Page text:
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On 11 October 2005 at about 1815 Eastern Standard Time, a Kawasaki Heavy Industries BK 117 B-2 helicopter, registered VH-BKS, became airborne at Brisbane's Princess Alexandra Hospital on a night Visual Flight Rules (VFR) flight to Maroochydore, Qld. On board the helicopter were the pilot, a paramedic and a crewman. The pilot had earlier departed Hervey Bay on a day VFR medical flight, arriving at the hospital at 1748 that afternoon. The incident flight was to reposition the helicopter at the operator's Maroochydore base location.

At about 1823, the pilot was advised by the Brisbane Approach North controller that the weather at Maroochydore included broken cloud, with a cloud base of 1,000 ft above ground level (AGL). In addition, the pilot reported that he observed a solid layer of cloud beneath and in front of the helicopter along the intended route.

The pilot's decision to continue the flight to Maroochydore committed the pilot to a night VFR flight above more than scattered cloud. The pilot could not assure himself of maintaining Visual Meteorological Conditions (VMC) during the remainder of the flight, with the result that the night VFR flight above more than scattered cloud was not possible.

On arrival at Maroochydore, the cloud base was such that the pilot was restricted to a recovery to land via an instrument approach, in conditions in which he was not qualified to operate, and for which the helicopter was not single-pilot instrument flight rules-equipped.

The report also details extensive safety action undertaken by the operator, the Queensland Department of Emergency Services, Airservices Australia and the Civil Aviation Safety Authority.

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Interim Factual report released 22 November 2005

At 1828 Eastern Standard Time on 11 October 2005, a Kawasaki Heavy Industries BK117 B-2 multi-engine helicopter, registered VH-BKS, was being operated on a night Visual Flight Rules (VFR) flight to Maroochydore, Qld. The pilot, had flown the helicopter on a medical flight from Maroochydore to Brisbane's Princess Alexandria Hospital earlier that evening and was repositioning to Maroochydore with the paramedic and crewman on board.

The pilot intended to fly direct to Maroochydore, VFR on top of scattered1 cloud at 4,500 ft. Soon after reaching 4,000 ft, the pilot noted that the cloud along the intended track was 4 OKTAS below the level of the helicopter. However, shortly after, the pilot observed the weather as solid overcast beneath him. He reported that the Brisbane approach controller subsequently advised him that the weather at Maroochydore had deteriorated to broken cloud at 1,000 ft above ground level (AGL).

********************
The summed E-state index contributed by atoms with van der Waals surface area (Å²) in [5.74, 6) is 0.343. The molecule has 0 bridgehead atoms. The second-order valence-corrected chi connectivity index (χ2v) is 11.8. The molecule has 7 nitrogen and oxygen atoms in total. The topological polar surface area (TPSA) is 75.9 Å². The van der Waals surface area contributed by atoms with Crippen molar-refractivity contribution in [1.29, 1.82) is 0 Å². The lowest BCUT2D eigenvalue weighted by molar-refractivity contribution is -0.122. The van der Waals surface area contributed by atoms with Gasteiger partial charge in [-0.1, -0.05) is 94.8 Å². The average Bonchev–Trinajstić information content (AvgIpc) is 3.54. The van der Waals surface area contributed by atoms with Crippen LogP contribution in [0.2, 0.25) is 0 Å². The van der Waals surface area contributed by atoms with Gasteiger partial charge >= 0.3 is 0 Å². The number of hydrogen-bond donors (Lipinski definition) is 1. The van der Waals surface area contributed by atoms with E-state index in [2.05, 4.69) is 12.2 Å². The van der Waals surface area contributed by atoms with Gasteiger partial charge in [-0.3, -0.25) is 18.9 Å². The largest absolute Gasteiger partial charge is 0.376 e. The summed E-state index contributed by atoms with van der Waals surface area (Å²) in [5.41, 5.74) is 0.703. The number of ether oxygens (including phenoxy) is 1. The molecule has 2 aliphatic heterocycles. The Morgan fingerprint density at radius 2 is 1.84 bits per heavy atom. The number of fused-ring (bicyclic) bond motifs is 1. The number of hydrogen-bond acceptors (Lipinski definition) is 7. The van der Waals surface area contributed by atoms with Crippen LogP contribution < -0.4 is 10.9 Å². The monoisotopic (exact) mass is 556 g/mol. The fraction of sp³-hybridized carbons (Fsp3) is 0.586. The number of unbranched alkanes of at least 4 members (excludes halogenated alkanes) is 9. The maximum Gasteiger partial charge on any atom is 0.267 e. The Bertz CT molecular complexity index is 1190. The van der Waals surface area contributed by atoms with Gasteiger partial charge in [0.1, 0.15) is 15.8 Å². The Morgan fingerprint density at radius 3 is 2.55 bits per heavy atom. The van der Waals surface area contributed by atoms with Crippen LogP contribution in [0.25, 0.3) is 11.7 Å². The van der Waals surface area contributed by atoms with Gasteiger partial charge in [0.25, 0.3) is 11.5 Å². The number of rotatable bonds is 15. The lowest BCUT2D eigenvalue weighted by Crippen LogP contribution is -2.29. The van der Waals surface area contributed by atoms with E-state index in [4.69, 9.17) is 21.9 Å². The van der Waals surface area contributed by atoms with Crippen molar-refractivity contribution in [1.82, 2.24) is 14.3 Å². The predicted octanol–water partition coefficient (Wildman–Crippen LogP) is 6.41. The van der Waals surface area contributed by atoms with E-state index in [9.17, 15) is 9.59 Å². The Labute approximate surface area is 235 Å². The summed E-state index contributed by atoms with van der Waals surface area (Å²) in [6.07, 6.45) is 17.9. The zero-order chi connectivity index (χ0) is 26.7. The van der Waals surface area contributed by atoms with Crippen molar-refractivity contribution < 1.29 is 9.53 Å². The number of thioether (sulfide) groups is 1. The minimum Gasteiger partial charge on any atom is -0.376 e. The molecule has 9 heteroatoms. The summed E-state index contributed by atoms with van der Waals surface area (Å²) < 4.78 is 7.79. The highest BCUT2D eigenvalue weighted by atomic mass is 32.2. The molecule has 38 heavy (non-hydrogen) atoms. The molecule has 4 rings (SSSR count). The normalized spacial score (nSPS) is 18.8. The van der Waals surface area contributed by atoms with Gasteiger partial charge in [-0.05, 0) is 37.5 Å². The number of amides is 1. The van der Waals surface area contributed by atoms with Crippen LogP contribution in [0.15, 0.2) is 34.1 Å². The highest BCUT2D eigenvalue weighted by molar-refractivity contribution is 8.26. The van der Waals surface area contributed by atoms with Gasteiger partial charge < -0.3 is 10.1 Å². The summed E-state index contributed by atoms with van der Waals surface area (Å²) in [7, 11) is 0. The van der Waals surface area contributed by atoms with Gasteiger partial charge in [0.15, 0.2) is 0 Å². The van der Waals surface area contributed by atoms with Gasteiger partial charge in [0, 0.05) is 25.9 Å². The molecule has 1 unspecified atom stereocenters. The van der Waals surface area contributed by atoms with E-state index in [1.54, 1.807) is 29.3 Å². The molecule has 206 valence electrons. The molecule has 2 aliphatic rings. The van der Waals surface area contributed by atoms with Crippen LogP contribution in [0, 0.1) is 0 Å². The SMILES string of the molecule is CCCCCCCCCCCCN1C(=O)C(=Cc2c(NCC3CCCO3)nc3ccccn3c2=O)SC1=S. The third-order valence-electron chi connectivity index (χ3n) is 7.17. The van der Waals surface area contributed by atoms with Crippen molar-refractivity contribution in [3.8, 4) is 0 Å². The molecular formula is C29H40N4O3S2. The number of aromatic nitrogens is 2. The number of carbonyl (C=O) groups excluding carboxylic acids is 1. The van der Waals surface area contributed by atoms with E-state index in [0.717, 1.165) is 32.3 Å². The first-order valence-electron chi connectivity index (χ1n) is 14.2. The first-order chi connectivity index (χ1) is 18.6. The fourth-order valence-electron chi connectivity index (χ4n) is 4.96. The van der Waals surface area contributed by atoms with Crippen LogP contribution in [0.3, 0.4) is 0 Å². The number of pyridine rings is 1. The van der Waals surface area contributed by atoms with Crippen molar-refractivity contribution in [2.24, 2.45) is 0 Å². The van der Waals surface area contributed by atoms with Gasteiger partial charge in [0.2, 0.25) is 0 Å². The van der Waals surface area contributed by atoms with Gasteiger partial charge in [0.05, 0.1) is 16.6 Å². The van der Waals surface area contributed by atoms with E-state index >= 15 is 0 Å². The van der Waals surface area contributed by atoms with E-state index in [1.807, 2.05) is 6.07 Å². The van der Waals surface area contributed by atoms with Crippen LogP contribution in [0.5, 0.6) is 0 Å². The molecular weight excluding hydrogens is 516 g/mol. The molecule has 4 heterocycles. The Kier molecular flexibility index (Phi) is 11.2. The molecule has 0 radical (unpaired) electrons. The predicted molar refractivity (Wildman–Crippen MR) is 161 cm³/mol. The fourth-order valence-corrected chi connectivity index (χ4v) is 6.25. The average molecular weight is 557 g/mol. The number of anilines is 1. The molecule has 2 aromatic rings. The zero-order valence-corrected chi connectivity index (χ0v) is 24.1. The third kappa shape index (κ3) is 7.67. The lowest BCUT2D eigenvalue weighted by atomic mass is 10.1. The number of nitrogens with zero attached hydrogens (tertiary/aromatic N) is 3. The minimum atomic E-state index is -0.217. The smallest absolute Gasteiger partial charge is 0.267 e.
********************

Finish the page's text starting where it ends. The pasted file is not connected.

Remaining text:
The pilot continued with the flight to Maroochydore and conducted a Maroochydore runway 36 VOR/DME2 approach in Instrument Meteorological Conditions (IMC). The helicopter was not equipped for single-pilot Instrument Flight Rules (IFR) operations, nor was the pilot the holder of a current Command Multi- Engine Instrument Rating (Helicopters).

The pilot reported that he did not return to Brisbane because the Brisbane Approach controller made a broadcast to all aircraft inbound to Brisbane 'that an Instrument Landing System (ILS) approach was mandatory'. He said that he assumed this to mean he would have to conduct an IFR approach he was unfamiliar with. He did not declare an emergency. The pilot was an experienced ex-military pilot, with extensive IFR experience. He reported entering cloud at 2,600 ft and broke visual during the approach at 760 ft. The IFR minimum descent altitude for that approach was 660 ft. The pilot reported landing with 45 minutes usable fuel remaining.

Area forecasts indicated that, for the planned flight, VFR operations were possible. The pilot planned the flight using a TAF (Terminal Aerodrome Forecast) for Maroochydore that was valid from midday to midnight on the day of the occurrence. That TAF indicated visibility greater than 10 km and scattered cloud at 2,500ft. The pilot assessed this as suitable for VFR.

An amended TAF for Maroochydore valid from 1800 that evening through to 0600 the following morning, was issued by the Bureau of Meteorology at 1626. That TAF indicated visibility greater than 10 km, few3 clouds at 1,000 ft and scattered cloud at 2,500 ft. The pilot reported he did not have the amended TAF and did not access further weather information after 1400 because he had assessed, during the preceding flight to Brisbane, that the weather was suitable for a return VFR flight to Maroochydore.


  1. Defined as 3 to 4 OKTAS (unit of visible sky area representing 1/8 of the total area visible to the celestial horizon).
  2. VHF Omni-directional radio range/Distance Measuring Equipment.
  3. Defined as 1 to 2 OKTAS.
 
General details
Date: 11 October 2005 Investigation status: Completed 
Time: 1828 EST Investigation type: Occurrence Investigation 
Location:46 km N Brisbane Airport Occurrence type:VFR into IMC 
State: Queensland Occurrence class: Operational 
Release date: 29 June 2007 Occurrence category: Serious Incident 
Report status: Final Highest injury level: None 
 
Aircraft details
Aircraft manufacturer: Kawasaki Heavy Industries 
Aircraft model: BK117 
Aircraft registration: VH-BKS 
Serial number: 27945 
Type of operation: Aerial Work 
Damage to aircraft: Nil 
Departure point:Princess Alexandra Hospital, Qld
Departure time:1814
Destination:Maroochydore, Qld
 
 
 
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Last update 16 February 2016